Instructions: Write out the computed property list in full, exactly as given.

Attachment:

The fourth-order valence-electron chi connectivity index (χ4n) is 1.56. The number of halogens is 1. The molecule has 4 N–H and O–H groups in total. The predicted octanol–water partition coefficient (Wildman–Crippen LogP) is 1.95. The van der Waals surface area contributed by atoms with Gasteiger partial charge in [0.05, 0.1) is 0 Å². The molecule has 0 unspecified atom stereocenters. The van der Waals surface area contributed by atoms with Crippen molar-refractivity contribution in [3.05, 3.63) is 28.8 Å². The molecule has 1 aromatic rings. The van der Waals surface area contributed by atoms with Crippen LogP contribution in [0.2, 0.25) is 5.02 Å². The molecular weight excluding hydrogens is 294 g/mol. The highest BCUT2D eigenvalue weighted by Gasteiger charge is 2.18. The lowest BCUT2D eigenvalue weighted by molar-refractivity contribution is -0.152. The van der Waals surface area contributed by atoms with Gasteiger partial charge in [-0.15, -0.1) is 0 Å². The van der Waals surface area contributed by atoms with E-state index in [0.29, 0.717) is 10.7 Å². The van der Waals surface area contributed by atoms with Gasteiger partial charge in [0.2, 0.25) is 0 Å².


The fourth-order valence-electron chi connectivity index (χ4n) is 1.56. The number of halogens is 1. The molecule has 4 N–H and O–H groups in total. The predicted octanol–water partition coefficient (Wildman–Crippen LogP) is 1.95. The van der Waals surface area contributed by atoms with Gasteiger partial charge in [0.05, 0.1) is 0 Å². The molecule has 0 unspecified atom stereocenters. The van der Waals surface area contributed by atoms with Crippen molar-refractivity contribution in [3.05, 3.63) is 28.8 Å². The molecule has 1 aromatic rings. The van der Waals surface area contributed by atoms with Crippen LogP contribution in [0.2, 0.25) is 5.02 Å². The molecular weight excluding hydrogens is 294 g/mol. The highest BCUT2D eigenvalue weighted by Gasteiger charge is 2.18. The lowest BCUT2D eigenvalue weighted by molar-refractivity contribution is -0.152. The van der Waals surface area contributed by atoms with Gasteiger partial charge in [-0.15, -0.1) is 0 Å². The van der Waals surface area contributed by atoms with E-state index in [0.29, 0.717) is 10.7 Å². The van der Waals surface area contributed by atoms with Gasteiger partial charge in [0.2, 0.25) is 0 Å².